“ Dear Sir, " That which is appointed to all men is now coming upon you. Outward circumstances, the eyes and the thoughts of men, are below the notice of an immortal being about to stand the trial for eternity, before the Supreme Judge of heaven and earth. Be comforted : your crime, morally or religiously considered, has no very deep dye of turpitude. It corrupted no man's principle ; it attacked no man's life. It involved only a temporary and reparable injury. Of this, and of all other fins, you are earnestly to repent, and may God, who knoweth our frailty and desireth not our death, accept your repentance, for the sake of his son Jesus Christ our Lord.
" In requital of those well intended offices, which you are pleased so emphatically to acknowledge, let me beg that you make in your devotions one petition for my eternal welfare. I 2m, dear fir,
“ Your affectionate servant, " June 26, 1777
SAM. JOHNSON.” • Under the copy of this letter I found written, in Johnson's own hand, “ Next day, June 27, he was executed.”
" To conclude this interesting episode with an useful applica tion, let us now attend to the reflections of Johnson at the end of the · Occasional Papers,' concerning the unfortunate Dr. Dodd, - Such were the last thoughts of a man whom we have seen exulting in popularity, and funk in Thame. For his reputation, which no man can give to bimself, those who conferred it are to answer : of his public miniftry the means of judging were suffi. ciently attainable. He must be allowed to preach well, whose sermons Atrike his audience with forcible conviction. Of his life, those who thought it consistent with his doctrine did not originally form false notions. He was at first what he endeavoured to make others; but the world bruke down his resolution, and he in time çcased to exemplify his own instructions.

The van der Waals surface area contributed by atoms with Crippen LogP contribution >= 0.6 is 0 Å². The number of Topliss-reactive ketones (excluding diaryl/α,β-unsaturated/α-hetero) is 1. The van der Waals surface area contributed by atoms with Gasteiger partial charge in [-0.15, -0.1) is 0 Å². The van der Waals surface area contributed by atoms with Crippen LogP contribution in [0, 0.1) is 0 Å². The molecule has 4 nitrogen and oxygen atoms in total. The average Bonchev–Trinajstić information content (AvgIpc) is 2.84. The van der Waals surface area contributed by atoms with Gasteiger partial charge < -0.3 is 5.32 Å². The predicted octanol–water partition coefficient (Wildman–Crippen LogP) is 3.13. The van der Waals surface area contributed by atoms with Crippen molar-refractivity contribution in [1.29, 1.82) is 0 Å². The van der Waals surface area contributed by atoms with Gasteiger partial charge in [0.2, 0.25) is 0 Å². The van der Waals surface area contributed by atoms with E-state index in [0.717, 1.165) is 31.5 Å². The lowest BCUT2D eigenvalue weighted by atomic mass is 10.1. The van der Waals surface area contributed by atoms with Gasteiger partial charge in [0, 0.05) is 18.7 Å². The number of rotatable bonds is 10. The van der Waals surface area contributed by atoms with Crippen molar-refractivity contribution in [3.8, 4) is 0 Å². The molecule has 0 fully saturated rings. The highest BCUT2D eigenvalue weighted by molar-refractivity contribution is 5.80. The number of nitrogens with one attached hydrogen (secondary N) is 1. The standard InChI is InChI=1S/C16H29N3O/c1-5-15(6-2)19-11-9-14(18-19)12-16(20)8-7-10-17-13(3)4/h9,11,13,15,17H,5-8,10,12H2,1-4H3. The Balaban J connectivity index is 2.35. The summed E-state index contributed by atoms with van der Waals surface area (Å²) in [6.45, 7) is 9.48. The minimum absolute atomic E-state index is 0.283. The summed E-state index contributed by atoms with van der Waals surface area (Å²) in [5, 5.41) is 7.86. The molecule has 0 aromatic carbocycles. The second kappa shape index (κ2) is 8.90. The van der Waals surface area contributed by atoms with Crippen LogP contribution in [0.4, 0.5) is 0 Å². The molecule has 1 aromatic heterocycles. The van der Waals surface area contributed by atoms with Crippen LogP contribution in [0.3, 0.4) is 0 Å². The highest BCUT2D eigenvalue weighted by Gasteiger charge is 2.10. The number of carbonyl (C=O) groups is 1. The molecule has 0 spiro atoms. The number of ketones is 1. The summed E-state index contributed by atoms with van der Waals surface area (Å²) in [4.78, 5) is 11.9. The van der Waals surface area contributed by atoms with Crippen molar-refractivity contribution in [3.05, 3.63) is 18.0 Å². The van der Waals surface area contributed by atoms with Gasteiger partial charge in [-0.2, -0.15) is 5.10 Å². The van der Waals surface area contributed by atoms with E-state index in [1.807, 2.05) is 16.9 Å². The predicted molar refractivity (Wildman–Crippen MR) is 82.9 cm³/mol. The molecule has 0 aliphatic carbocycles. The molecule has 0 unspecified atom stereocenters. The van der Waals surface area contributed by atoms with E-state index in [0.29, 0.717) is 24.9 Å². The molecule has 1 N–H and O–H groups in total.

" Let those who are tempted to his faults, tremble at his punishment; and those whom he impressed from the pulpit with religious sentiments, endeavour to confirm them by confidering the regret and self-abhorrence with which he reviewed in prison his deviations from rectii ude *'
Let us add the subsequent paragraph, introduced, we think, a little too abruptly; but is a bold, well drawn, natural character, and shows a deep knowledge of the human heart.
• Johnson gave us this evening in his happy discriminative mans ner, a portrait of the late Mr. Fitzherbert of Derbyshire. • There was, said he, no sparkle, no brilliancy in Fitzherbert; but I ne. ver knew a man who was so generally acceptable. He made every body quite easy, overpowered nobody by the superiority of his talents, made no man think worse of himself by being his rival; seemed always to listen, did not oblige you to hear much from him, and did not oppose what you said. Every body liked him; but he had no friend, as I understand the word, nobody with whom he exchanged intimate though:s. People were willing to think well of every thing about him. A gentleman was making an affected rant, as many people do, of great feelings about his dear fon,' who was at school near London ; how anxious he was left he might be ill, and what he would give to see him. • Can't you (said Fitzherbert) take a poft-chaise and go to him?' This to be sure, fin bed the affected man, but there was not much in it. However this was circulated as wit for a whole winter, and I believe part of a summer 100; a proof that he was no very
As a proof of Dr. Dodd's wonderful powers of persuasion, we may men. zion the effects of his preaching on a man of sound judgment and solid underftaoduy. He went to the Magdalen chapel fully aware of the preacher's power, and, on his guard, as he said, againn his canting. He was soon deeply engaged in the subject of the discourse, and gave to the collection all the m ney in bis pocker, regretting he had no more, though ihe morning's reflect10:.6 led him io regret that he had so much.